5 takeaways from the latest Mass. attorney general primary debate

Andrea Campbell, Quentin Palfrey, and Shannon Liss-Riordan went head to head on GBH.

From left to right: Shannon Liss-Riordan, Andrea Campbell, and Quentin Palfrey. Jim Davis /Jonathan Wiggs /John Tlumacki/Globe Staff

A GBH debate between the democratic primary candidates for Massachusetts attorney general on Monday saw candidates going after one other on issues such as campaign finance, legal experience, and support for progressive policies.

The 30-minute debate was moderated by “Greater Boston” host Jim Braude, and featured frontrunner and former Boston City Councilor Andrea Campbell, former state prosecutor Quentin Palfrey, and class action lawyer Shannon Liss-Riordan.

Earlier in the day, current Attorney General Maura Healey, who is the frontrunner in the governor’s race, endorsed Campbell for attorney general.

Here are the big takeaways from the debate:

Palfrey is unafraid to criticize the Massachusetts Legislature

Braude began the debate by asking what the candidates thought of the Legislature passing last-minute bills and leaving other legislative priorities out in the cold last night as it prepared to go on a five-month break.


While Campbell said she wanted to focus on how the Attorney General’s Office can help constituents with issues like inflation and the housing crisis, Liss-Riordan said she would’ve liked to see more bills passed but looks forward to working with the Legislature.

But Palfrey was unequivocal in criticizing the Legislature for not doing more to help Massachusetts residents and for lacking transparency in its dealings.

“Our democracy is not working well. On the national level, our democracy is literally under attack. But our democracy doesn’t work right here in Beacon Hill,” he said.

“The $250 taxpayer rebates passed by the Legislature] excluded people [making] under $38,000 a year. But then when there was an amendment to try to include the people who needed that relief the most, there was just a voice vote, and therefore the people of Massachusetts wouldn’t know how their representatives voted. We need democracy that is more transparent and where people can be held accountable for their vote.”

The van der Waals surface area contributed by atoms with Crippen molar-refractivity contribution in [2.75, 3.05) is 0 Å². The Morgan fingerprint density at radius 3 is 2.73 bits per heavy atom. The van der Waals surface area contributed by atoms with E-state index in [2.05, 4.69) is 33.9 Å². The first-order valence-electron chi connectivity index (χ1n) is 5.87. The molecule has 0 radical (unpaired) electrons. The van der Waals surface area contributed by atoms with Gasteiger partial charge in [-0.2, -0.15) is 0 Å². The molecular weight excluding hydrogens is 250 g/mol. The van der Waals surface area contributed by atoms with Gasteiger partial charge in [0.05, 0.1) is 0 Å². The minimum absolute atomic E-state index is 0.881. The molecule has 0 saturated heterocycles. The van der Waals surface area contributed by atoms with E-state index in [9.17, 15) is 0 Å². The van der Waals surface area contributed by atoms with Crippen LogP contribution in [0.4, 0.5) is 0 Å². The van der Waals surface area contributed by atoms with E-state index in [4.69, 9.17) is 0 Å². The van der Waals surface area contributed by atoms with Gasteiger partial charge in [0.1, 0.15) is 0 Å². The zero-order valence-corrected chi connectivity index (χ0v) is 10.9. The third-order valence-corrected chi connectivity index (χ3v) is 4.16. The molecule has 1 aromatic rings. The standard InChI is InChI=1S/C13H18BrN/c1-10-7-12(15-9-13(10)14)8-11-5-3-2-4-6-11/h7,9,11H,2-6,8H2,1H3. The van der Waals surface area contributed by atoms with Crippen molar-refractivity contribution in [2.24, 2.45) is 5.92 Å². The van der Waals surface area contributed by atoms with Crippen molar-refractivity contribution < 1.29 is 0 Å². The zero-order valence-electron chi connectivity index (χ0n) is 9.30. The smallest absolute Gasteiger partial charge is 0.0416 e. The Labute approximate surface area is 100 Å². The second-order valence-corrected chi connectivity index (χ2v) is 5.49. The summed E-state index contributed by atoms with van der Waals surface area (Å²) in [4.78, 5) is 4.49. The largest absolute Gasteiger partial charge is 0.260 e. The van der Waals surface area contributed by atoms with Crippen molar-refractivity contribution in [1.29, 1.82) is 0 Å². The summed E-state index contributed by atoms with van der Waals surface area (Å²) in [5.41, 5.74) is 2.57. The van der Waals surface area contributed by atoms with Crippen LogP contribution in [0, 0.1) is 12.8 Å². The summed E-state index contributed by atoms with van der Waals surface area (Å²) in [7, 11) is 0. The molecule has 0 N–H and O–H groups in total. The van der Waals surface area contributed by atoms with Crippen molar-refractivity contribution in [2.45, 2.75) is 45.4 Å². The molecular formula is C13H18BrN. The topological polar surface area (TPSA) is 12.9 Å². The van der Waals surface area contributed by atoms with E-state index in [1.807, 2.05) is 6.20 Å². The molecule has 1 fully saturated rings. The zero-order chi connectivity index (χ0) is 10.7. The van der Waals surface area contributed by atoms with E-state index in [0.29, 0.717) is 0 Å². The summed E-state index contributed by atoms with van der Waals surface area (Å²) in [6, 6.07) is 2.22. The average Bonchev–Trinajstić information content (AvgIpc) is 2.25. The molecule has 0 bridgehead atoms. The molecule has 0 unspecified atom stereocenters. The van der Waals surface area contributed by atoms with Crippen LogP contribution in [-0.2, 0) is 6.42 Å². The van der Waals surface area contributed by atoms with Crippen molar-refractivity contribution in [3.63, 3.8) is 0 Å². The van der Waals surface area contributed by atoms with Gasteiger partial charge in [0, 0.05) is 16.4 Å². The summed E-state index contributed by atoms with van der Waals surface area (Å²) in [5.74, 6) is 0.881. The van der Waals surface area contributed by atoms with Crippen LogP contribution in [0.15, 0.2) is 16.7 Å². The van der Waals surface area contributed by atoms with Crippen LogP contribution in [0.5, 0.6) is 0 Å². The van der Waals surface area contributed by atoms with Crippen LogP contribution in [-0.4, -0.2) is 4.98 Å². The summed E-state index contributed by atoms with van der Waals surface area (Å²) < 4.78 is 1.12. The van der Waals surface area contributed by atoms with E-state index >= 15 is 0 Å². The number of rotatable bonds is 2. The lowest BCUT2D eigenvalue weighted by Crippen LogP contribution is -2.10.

The candidates each cite something different when asked what sets them apart

Campbell said her real life experience dealing with issues such as the loss of her brother and parents gives her an edge.

“I have lived the very challenges that residents are experiencing right now, and I will do everything in my power to make sure the Attorney General’s Office addresses those with a sense of urgency,” she said.


On his turn, Palfrey emphasized that he does not take money from “special interests,” and said he and Campbell disagree on many policy issues, citing his support for Medicare-for-all, safe injection sites, and a cap on charter schools.

Liss-Riordan in turn highlighted her legacy as a class action lawyer.

“This is a very important job leading hundreds of lawyers that requires a seasoned attorney. I am widely known as one of the most effective lawyers in the country. I have spent more than 20 years fighting and winning for working people,” she said.

The three candidates have different funding models

Campbell and Palfrey went after each other and Liss-Riordan about their funding during the debate.

Palfrey began by accusing Campbell of taking money from Super PACs, but Campbell countered by saying that she’s only taken money from one, the Environmental League of Massachusetts Action Fund, whose support she is proud to have and whose support both Palfrey and Liss-Riordan attempted to get.

Campbell also highlighted that she has vastly outraised the other two candidates overall and among Massachusetts residents.

Still, Palfrey went unanswered when he asked Campbell why she wouldn’t sign the “people’s pledge,” which is a formal campaign finance agreement meant to reduce the influence of Super PACs in an election.


Campbell finished by pointing out that she is not getting funding for her campaign from the state, like Palfrey is, or using millions of her own funds, like Liss-Riordan is.

The candidates have different focuses when it comes to combatting racism

When asked how each would combat systemic racism as attorney general, each candidate had a different focus.

Palfrey began by saying he would work to end racial disparities in access to and quality of healthcare.

On her turn, Liss-Riordan said the attorney general should be taking on as many civil rights cases as possible and cited her record as a civil rights attorney.